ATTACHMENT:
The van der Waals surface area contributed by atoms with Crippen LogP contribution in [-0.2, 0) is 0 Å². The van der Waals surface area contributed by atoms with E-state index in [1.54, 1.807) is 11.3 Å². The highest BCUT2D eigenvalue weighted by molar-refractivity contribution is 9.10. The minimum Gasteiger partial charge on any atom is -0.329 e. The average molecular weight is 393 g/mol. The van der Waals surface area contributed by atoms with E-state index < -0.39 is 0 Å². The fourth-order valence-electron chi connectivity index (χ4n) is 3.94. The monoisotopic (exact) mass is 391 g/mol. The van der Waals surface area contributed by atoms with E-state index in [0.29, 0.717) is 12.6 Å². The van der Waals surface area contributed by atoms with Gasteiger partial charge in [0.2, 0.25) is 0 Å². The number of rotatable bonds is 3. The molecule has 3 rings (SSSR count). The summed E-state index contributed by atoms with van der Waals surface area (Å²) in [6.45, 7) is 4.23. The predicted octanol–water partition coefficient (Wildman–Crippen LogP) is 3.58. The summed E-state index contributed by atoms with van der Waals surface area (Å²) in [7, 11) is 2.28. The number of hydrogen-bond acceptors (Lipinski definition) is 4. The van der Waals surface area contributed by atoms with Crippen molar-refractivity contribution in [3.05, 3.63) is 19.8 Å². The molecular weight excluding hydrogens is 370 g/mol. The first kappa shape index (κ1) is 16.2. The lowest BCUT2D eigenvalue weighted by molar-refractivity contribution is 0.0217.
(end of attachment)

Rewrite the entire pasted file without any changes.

The van der Waals surface area contributed by atoms with Crippen LogP contribution in [-0.2, 0) is 0 Å². The van der Waals surface area contributed by atoms with E-state index in [1.54, 1.807) is 11.3 Å². The highest BCUT2D eigenvalue weighted by molar-refractivity contribution is 9.10. The minimum Gasteiger partial charge on any atom is -0.329 e. The average molecular weight is 393 g/mol. The van der Waals surface area contributed by atoms with E-state index < -0.39 is 0 Å². The fourth-order valence-electron chi connectivity index (χ4n) is 3.94. The monoisotopic (exact) mass is 391 g/mol. The van der Waals surface area contributed by atoms with E-state index in [0.29, 0.717) is 12.6 Å². The van der Waals surface area contributed by atoms with Gasteiger partial charge in [0.2, 0.25) is 0 Å². The number of rotatable bonds is 3. The molecule has 3 rings (SSSR count). The summed E-state index contributed by atoms with van der Waals surface area (Å²) in [6.45, 7) is 4.23. The predicted octanol–water partition coefficient (Wildman–Crippen LogP) is 3.58. The summed E-state index contributed by atoms with van der Waals surface area (Å²) in [7, 11) is 2.28. The number of hydrogen-bond acceptors (Lipinski definition) is 4. The van der Waals surface area contributed by atoms with Crippen molar-refractivity contribution in [3.05, 3.63) is 19.8 Å². The molecular weight excluding hydrogens is 370 g/mol. The first kappa shape index (κ1) is 16.2. The lowest BCUT2D eigenvalue weighted by molar-refractivity contribution is 0.0217.